Steven Balbus

Steven Andrew Balbus FRS[1] (born 23 November 1953) is an American-born astrophysicist who is the Savilian Professor of Astronomy at the University of Oxford and a professorial fellow at New College, Oxford.[2] In 2013, he shared the Shaw Prize for Astronomy with John F. Hawley.[3]

Steven Balbus

Steven Balbus at the Royal Society admissions day in London in 2016
Born (1953-11-23) 23 November 1953 (age 66)
Alma mater

Early life and education

Balbus was born in 1953 in Philadelphia, Pennsylvania.[4] He attended the William Penn Charter School, received S.B. degrees in mathematics and in physics from the Massachusetts Institute of Technology (MIT) in 1975, and a PhD in theoretical astrophysics from the University of California, Berkeley in 1981.[5][6]

Research and career

Following his PhD, Balbus held postdoctoral research appointments at MIT and Princeton University.[2] In 1985, Balbus joined the faculty of the University of Virginia. In 2004, he was appointed Professeur des Universités in the Physics Department of the École Normale Supérieure de Paris. He remained in Paris until 2012, when he moved to Oxford as the Savilian Professor of Astronomy. At Oxford, he teaches astrophysical gas dynamics and supervises postdoctoral researchers and students.[2]

Balbus' research is in theoretical astrophysics.[7] He has made discoveries related to gravitational instability in the interstellar medium and several contributions to the theory of thermal processes in magnetised dilute plasmas.[2] He is best known for a 1991 paper, published with former colleague John F. Hawley, describing what is now known as magnetorotational instability (MRI).[2][8] Most recently, Balbus has been working on a theory of the Sun's internal rotation.[2] As of 2016, Balbus has also been lecturing an undergraduate course in general relativity at the University of Oxford; with several lectures coinciding with the discovery of gravitational waves in February 2016.

Awards and honours

Balbus was awarded a Chaire d'excellence in 2004 by the French Ministry of Higher Education.[9] In 2013, he shared the Shaw Prize in Astronomy with Hawley for their work on the MRI.[3] Considered one of the highest honours in astronomy, the prize included a US$1 million cash award.[3][8] According to the Shaw selection committee the "discovery and elucidation of the magnetorotational instability (MRI)" solved the previously "elusive" problem of accretion, a widespread phenomenon in astrophysics and "provides what to this day remains the only viable mechanism for the outward transfer of angular momentum in accretion disks".[8][10]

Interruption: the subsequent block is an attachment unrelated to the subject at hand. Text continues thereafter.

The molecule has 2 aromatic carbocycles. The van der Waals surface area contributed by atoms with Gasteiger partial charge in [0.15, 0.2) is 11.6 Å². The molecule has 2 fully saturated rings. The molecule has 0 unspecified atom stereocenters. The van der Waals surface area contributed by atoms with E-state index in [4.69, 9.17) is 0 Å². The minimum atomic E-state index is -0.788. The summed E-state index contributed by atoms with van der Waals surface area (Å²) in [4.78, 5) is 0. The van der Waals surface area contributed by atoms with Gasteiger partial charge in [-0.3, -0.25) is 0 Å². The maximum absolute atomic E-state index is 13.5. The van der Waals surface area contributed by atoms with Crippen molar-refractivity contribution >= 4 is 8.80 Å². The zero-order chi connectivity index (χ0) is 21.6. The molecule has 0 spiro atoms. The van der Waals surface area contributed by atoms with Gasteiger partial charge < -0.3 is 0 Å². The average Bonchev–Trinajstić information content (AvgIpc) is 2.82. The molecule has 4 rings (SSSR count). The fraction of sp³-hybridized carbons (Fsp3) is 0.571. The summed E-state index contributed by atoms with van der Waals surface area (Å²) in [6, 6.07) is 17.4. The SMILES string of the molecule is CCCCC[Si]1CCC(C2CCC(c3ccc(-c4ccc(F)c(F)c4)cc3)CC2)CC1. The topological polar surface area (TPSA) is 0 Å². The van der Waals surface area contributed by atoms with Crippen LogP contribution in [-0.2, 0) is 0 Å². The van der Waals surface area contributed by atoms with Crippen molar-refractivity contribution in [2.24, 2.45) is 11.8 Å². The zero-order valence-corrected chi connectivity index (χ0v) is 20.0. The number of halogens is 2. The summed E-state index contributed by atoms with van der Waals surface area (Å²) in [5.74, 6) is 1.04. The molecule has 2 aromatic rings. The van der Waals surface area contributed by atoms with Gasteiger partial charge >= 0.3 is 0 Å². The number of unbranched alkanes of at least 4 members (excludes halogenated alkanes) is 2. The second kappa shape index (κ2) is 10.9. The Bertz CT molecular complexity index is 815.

Balbus is the recipient of a Royal Society Wolfson Research Merit Award,[11] and has held visiting faculty positions at Princeton University (Bohdan Paczynski Visitor and Spitzer Lecturer, 2011) and the University of California, Berkeley (Visiting Miller Professor, 2012). In April 2015, Balbus was elected to the US National Academy of Sciences. He was elected a Fellow of the Royal Society (FRS) in 2016.[1] In 2020 he was awarded the Eddington Medal of the Royal Astronomical Society.[12]


  1. "Steven Balbus biography". London: Royal Society. Archived from the original on 29 April 2016. Retrieved 1 May 2016. One or more of the preceding sentences incorporates text from the website where:
    "All text published under the heading 'Biography' on Fellow profile pages is available under Creative Commons Attribution 4.0 International License." --"Royal Society Terms, conditions and policies". Archived from the original on 25 September 2015. Retrieved 9 March 2016.CS1 maint: BOT: original-url status unknown (link)
  2. "Steven Balbus". New College: University of Oxford Department of Physics.
  3. "Steven Balbus, Savilian Professor of Astronomy, awarded 2013 Shaw Prize". University of Oxford Department of Physics.
  4. Napolitano, Dean (28 May 2013). "Six U.S.-Born Scientists Win Asian Prize". The Wall Street Journal.
  5. Balbus, Steven Andrew (1981). The effects of thermal conduction in high temperature astrophysical gas dynamics (PhD thesis). University of California, Berkeley. OCLC 79003546.
  6. "Biographical Notes of Laureates". Shaw Prize. 28 May 2013.
  7. Balbus, Steven A.; Hawley, John F. (1998). "Instability, turbulence, and enhanced transport in accretion disks". Reviews of Modern Physics. 70 (1): 1–53. Bibcode:1998RvMP...70....1B. doi:10.1103/RevModPhys.70.1.
  8. Samarrai, Fariss (29 May 2013). "Astronomer John Hawley Wins 2013 Shaw Prize in Astronomy". University of Virginia.
  9. Chaire d'excellence. "Programme, chaires d'excellence" (PDF). Archived from the original (PDF) on 2 October 2013.
  10. "Shaw Prize Press Release" (Press release). The Shaw Prize. 28 May 2013.
  11. Wolfson Award. "Royal Society announces new round of esteemed Wolfson Research Merit Awards". The Royal Society.
  12. Massey, Robert (10 January 2020). "Leading astronomers and geophysicists honoured in RAS bicentenary year". Royal Astronomical Society. Retrieved 13 January 2020.